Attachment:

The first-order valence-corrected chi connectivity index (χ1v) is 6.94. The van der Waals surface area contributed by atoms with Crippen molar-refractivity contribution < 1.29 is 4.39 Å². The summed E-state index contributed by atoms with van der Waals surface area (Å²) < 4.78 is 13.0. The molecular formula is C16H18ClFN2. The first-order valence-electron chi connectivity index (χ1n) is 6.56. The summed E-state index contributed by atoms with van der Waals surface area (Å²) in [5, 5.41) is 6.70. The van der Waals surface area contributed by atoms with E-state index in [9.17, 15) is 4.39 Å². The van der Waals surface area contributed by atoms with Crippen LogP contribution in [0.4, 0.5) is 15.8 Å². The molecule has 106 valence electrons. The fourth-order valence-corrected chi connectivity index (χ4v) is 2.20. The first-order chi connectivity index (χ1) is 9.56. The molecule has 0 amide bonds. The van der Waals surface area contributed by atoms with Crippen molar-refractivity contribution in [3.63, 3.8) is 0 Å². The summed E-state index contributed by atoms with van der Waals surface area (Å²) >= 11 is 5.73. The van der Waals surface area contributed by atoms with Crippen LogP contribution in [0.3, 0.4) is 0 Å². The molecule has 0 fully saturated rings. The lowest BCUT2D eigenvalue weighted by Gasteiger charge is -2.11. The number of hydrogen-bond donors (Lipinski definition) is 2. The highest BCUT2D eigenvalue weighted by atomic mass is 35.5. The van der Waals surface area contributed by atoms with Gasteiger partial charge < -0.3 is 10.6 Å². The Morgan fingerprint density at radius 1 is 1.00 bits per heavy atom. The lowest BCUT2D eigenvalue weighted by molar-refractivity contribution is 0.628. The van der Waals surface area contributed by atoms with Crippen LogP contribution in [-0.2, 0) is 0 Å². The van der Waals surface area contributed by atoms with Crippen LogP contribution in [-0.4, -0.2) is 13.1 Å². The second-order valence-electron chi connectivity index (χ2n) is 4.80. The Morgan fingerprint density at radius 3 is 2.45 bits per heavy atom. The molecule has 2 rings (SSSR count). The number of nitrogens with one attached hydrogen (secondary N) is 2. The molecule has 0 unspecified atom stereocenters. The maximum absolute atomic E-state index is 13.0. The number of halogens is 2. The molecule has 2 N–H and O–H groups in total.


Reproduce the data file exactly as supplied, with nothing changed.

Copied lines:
The first-order valence-corrected chi connectivity index (χ1v) is 6.94. The van der Waals surface area contributed by atoms with Crippen molar-refractivity contribution < 1.29 is 4.39 Å². The summed E-state index contributed by atoms with van der Waals surface area (Å²) < 4.78 is 13.0. The molecular formula is C16H18ClFN2. The first-order valence-electron chi connectivity index (χ1n) is 6.56. The summed E-state index contributed by atoms with van der Waals surface area (Å²) in [5, 5.41) is 6.70. The van der Waals surface area contributed by atoms with E-state index in [9.17, 15) is 4.39 Å². The van der Waals surface area contributed by atoms with Crippen LogP contribution in [0.4, 0.5) is 15.8 Å². The molecule has 106 valence electrons. The fourth-order valence-corrected chi connectivity index (χ4v) is 2.20. The first-order chi connectivity index (χ1) is 9.56. The molecule has 0 amide bonds. The van der Waals surface area contributed by atoms with Crippen molar-refractivity contribution in [3.63, 3.8) is 0 Å². The summed E-state index contributed by atoms with van der Waals surface area (Å²) >= 11 is 5.73. The van der Waals surface area contributed by atoms with Crippen LogP contribution in [0.3, 0.4) is 0 Å². The molecule has 0 fully saturated rings. The lowest BCUT2D eigenvalue weighted by Gasteiger charge is -2.11. The number of hydrogen-bond donors (Lipinski definition) is 2. The highest BCUT2D eigenvalue weighted by atomic mass is 35.5. The van der Waals surface area contributed by atoms with Gasteiger partial charge < -0.3 is 10.6 Å². The Morgan fingerprint density at radius 1 is 1.00 bits per heavy atom. The lowest BCUT2D eigenvalue weighted by molar-refractivity contribution is 0.628. The van der Waals surface area contributed by atoms with Crippen LogP contribution in [-0.2, 0) is 0 Å². The van der Waals surface area contributed by atoms with Crippen LogP contribution in [-0.4, -0.2) is 13.1 Å². The second-order valence-electron chi connectivity index (χ2n) is 4.80. The Morgan fingerprint density at radius 3 is 2.45 bits per heavy atom. The molecule has 2 rings (SSSR count). The number of nitrogens with one attached hydrogen (secondary N) is 2. The molecule has 0 unspecified atom stereocenters. The maximum absolute atomic E-state index is 13.0. The number of halogens is 2. The molecule has 2 N–H and O–H groups in total.